[openstack-dev] [midonet] Split up python-midonetclient
sandro at midokura.com
Thu Dec 10 03:35:49 UTC 2015
On Thu, Dec 10, 2015 at 12:48 AM, Galo Navarro <galo at midokura.com> wrote:
>> I think the goal of this split is well explained by Sandro in the first
>> mails of the chain:
>> 1. Downstream packaging
>> 2. Tagging the delivery properly as a library
>> 3. Adding as a project on pypi
> Not really, because (1) and (2) are *a consequence* of the repo split. Not a
> cause. Please correct me if I'm reading wrong but he's saying:
> - I want tarballs
> - To produce tarballs, I want a separate repo, and separate repos have (1),
> (2) as requirements.
No, they're all goals, no consequences. Sorry, I didn't notice it
could be interpreted differently
> So this is where I'm going: producing a tarball of pyc does *not* require a
> separate repo. If we don't need a new repo, we don't need to do all the
> things that a separate repo requires.
>> OpenStack provide us a tarballs web page for each branch of each
>> of the infrastructure.
>> Then, projects like Delorean can allow us to download theses tarball
>> branches, create the
>> packages and host them in a target repository for each one of the rpm-like
>> distributions. I am pretty sure
>> that there is something similar for Ubuntu.
> This looks more accurate: you're actually not asking for a tarball. You're
> asking for being compatible with a system that produces tarballs off a repo.
> This is very different :)
> So questions: we have a standalone mirror of the repo, that could be used
> for this purpose. Say we move the mirror to OSt infra, would things work?
Good point. Actually, no. The mirror can't go into OSt infra as they
don't allow direct pushes to repos - they need to go through reviews.
Of course, we could still have a mirror on GitHub in midonet/ but that
might cause us a lot of trouble.
>> Everything is done in a very straightforward and standarized way, because
>> every repo has its own
>> deliverable. You can look how they are packaged and you won't see too many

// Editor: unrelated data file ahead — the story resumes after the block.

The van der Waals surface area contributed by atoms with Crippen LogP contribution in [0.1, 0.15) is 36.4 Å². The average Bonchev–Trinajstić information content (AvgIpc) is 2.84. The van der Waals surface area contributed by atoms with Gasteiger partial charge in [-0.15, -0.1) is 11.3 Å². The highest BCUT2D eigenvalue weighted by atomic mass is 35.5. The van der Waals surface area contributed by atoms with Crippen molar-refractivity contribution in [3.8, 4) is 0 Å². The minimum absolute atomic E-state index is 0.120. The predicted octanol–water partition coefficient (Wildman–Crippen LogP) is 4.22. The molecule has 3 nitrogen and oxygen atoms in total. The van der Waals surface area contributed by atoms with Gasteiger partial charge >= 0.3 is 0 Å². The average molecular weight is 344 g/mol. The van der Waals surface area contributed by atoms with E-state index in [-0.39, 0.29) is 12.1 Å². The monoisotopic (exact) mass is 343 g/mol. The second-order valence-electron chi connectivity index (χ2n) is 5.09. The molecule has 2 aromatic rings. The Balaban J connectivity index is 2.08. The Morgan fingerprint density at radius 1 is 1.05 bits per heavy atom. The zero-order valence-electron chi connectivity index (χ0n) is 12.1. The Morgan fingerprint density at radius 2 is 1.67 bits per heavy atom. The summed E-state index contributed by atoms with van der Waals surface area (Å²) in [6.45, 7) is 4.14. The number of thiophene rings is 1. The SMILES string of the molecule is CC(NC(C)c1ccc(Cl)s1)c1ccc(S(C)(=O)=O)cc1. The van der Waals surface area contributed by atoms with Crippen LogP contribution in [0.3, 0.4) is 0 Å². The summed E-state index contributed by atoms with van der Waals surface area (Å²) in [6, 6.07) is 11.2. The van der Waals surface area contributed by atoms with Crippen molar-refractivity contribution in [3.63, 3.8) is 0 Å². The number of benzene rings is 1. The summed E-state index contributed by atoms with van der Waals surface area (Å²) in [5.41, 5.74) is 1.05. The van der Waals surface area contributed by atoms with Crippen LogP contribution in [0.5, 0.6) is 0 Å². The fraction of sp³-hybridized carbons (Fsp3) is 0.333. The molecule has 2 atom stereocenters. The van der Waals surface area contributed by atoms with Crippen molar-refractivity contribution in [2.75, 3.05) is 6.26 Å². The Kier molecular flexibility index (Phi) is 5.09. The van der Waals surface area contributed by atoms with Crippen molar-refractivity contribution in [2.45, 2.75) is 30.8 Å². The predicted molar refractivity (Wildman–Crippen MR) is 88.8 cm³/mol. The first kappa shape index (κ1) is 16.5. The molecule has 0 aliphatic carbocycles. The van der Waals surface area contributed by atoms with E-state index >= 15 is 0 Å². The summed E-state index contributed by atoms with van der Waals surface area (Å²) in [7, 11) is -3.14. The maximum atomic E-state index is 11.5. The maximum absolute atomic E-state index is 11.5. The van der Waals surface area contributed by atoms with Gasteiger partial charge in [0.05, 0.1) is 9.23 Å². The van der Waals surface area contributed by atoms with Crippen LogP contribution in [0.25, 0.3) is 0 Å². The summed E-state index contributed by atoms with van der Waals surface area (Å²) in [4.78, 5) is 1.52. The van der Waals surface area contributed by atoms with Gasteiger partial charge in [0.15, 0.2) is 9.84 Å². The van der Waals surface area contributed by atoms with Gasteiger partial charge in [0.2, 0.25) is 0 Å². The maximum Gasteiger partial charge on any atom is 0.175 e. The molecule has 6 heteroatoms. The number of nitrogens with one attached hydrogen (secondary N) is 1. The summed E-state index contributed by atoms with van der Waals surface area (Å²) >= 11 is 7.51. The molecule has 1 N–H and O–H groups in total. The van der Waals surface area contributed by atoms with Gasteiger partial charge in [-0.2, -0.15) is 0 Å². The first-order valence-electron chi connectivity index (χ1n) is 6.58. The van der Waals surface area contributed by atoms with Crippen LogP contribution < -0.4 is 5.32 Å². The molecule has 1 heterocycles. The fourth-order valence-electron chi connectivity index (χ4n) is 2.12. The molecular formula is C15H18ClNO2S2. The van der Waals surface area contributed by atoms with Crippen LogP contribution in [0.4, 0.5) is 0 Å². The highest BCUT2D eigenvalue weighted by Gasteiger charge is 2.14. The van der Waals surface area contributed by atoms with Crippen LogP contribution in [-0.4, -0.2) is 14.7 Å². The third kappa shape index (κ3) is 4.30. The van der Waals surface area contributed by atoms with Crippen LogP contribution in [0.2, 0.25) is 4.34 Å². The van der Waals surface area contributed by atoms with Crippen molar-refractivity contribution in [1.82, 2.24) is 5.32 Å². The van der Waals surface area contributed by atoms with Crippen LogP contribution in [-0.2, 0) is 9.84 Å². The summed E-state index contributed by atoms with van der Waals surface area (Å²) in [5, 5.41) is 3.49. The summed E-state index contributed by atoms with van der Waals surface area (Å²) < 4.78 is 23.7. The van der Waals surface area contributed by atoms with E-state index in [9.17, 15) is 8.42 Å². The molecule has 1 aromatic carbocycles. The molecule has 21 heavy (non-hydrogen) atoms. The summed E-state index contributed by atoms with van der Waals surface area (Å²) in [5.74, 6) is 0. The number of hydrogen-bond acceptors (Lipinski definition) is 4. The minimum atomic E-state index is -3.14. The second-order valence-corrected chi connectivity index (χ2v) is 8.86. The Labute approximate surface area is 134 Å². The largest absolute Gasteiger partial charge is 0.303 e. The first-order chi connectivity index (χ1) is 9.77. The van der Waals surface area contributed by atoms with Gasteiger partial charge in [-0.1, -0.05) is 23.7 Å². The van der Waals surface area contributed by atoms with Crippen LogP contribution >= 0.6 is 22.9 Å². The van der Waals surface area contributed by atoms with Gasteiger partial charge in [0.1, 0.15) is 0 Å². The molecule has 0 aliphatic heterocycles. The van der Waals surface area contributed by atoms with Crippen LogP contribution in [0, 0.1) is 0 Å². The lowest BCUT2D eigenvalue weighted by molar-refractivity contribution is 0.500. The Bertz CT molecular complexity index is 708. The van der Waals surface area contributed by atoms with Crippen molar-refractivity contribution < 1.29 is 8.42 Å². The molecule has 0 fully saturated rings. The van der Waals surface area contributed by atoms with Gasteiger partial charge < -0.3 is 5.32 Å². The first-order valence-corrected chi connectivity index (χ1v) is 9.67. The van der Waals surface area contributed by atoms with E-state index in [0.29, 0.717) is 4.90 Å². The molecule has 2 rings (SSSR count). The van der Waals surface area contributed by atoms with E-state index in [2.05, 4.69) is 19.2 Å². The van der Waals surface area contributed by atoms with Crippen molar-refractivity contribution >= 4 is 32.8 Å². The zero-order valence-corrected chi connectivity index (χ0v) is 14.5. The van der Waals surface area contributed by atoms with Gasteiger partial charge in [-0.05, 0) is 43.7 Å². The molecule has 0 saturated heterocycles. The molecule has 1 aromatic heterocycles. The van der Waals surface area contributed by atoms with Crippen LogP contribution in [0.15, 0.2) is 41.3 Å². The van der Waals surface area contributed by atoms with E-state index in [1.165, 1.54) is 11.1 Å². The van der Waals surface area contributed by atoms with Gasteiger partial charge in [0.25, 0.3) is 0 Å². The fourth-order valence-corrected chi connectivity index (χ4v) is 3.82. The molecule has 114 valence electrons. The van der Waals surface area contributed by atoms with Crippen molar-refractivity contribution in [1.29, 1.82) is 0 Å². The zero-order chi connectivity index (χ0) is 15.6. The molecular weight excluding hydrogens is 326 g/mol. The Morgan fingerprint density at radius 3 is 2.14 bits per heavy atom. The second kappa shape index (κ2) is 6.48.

>> differences between
>> them. Packaging a python-midonetclient it will be trivial if it is
>> in a single repo. It will be
> But create a lot of other problems in development. With a very important
> difference: the pain created by the mirror solution is solved cheaply with
> software (e.g.: as you know, with a script). OTOH, the pain created by
> splitting the repo is paid in very costly human resources.
Adding the PMC as a submodule should reduce this costs significantly,
no? Of course, when working on the PMC, sometimes (or often, even)
there will be the need for two instead of one review requests but the
content and discussion of those should be nearly identical, so the
actual overhead is fairly small. Figure I'm missing a few things here
- what other pains would this add?
>> complicated and we'll have to do tricky things if it is a directory inside
>> the midonet repo. And I am not
>> sure if Ubuntu and RDO community will allow us to have weird packaging
>> metadata repos.
> I do get this point and it's a major concern, IMO we should split to a
> different conversation as it's not related to where PYC lives, but to a more
> general question: do we really need a repo per package?
No, we don't. Not per package as you outlined them earlier: agent, cluster, etc.
Like Jaume, I know the RPM side much better than the DEB side. So for
RPM, one source package (srpm) can create several binary packages
(rpm). Therfore, one repo/tarball (there's an expected 1:1 relation
between these two) can be used for several packages.
But there's different policies for services and clients, e.g. the
services are only packaged for servers but the clients both for
servers and workstations. Therefore, they are kept in separate srpms.
Additionally, it's much easier to maintain java and python code in
separate srpms/rpms - mostly due to (build) dependencies.
> Like Guillermo and myself said before, the midonet repo generate 4 packages,
> and this will grow. If having a package per repo is really a strong
> requirement, there is *a lot* of work ahead, so we need to start talking
> about this now. But like I said, it's orthogonal to the PYC points above.
It really shouldn't be necessary to split up agent, cluster, etc.
Unless maybe if they are _very_ loosely coupled and there's a case
where it makes _a lot_ of sense to operate different versions of each
component together over an extended period of time (e.g. not just to
upgrade one at a time), I guess. Added some emphasis to that sentence,
because just the possibility won't justify this - there must be a real
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